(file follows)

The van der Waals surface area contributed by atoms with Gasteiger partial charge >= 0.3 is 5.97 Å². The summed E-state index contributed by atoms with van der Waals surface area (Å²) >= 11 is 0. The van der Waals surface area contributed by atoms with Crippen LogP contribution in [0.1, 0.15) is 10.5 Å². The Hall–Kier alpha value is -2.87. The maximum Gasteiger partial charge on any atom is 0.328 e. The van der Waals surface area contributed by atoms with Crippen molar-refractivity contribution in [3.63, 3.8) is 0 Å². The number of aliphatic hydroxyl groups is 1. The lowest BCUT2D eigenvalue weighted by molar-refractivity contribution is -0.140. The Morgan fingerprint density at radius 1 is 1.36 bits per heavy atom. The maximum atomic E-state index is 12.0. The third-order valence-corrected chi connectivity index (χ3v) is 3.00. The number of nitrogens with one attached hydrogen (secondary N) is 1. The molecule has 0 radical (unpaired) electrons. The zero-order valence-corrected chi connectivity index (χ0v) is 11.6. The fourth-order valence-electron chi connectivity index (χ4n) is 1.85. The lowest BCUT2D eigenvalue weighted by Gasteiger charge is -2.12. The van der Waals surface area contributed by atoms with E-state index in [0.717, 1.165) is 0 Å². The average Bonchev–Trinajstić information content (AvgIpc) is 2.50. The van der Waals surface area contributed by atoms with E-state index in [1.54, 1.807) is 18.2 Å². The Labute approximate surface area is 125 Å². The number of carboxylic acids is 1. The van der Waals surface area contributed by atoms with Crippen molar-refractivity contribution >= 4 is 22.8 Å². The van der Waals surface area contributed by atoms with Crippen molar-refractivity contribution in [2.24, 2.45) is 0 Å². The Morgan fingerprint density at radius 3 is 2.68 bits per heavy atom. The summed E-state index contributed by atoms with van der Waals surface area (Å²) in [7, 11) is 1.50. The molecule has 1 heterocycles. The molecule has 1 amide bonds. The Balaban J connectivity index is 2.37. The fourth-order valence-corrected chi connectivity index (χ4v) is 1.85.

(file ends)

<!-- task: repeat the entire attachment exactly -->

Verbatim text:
The van der Waals surface area contributed by atoms with Gasteiger partial charge >= 0.3 is 5.97 Å². The summed E-state index contributed by atoms with van der Waals surface area (Å²) >= 11 is 0. The van der Waals surface area contributed by atoms with Crippen LogP contribution in [0.1, 0.15) is 10.5 Å². The Hall–Kier alpha value is -2.87. The maximum Gasteiger partial charge on any atom is 0.328 e. The van der Waals surface area contributed by atoms with Crippen molar-refractivity contribution in [3.63, 3.8) is 0 Å². The number of aliphatic hydroxyl groups is 1. The lowest BCUT2D eigenvalue weighted by molar-refractivity contribution is -0.140. The Morgan fingerprint density at radius 1 is 1.36 bits per heavy atom. The maximum atomic E-state index is 12.0. The third-order valence-corrected chi connectivity index (χ3v) is 3.00. The number of nitrogens with one attached hydrogen (secondary N) is 1. The molecule has 0 radical (unpaired) electrons. The zero-order valence-corrected chi connectivity index (χ0v) is 11.6. The fourth-order valence-electron chi connectivity index (χ4n) is 1.85. The lowest BCUT2D eigenvalue weighted by Gasteiger charge is -2.12. The van der Waals surface area contributed by atoms with E-state index in [0.717, 1.165) is 0 Å². The average Bonchev–Trinajstić information content (AvgIpc) is 2.50. The van der Waals surface area contributed by atoms with E-state index in [1.54, 1.807) is 18.2 Å². The Labute approximate surface area is 125 Å². The number of carboxylic acids is 1. The van der Waals surface area contributed by atoms with Crippen molar-refractivity contribution >= 4 is 22.8 Å². The van der Waals surface area contributed by atoms with Crippen molar-refractivity contribution in [2.24, 2.45) is 0 Å². The Morgan fingerprint density at radius 3 is 2.68 bits per heavy atom. The summed E-state index contributed by atoms with van der Waals surface area (Å²) in [7, 11) is 1.50. The molecule has 1 heterocycles. The molecule has 1 amide bonds. The Balaban J connectivity index is 2.37. The fourth-order valence-corrected chi connectivity index (χ4v) is 1.85.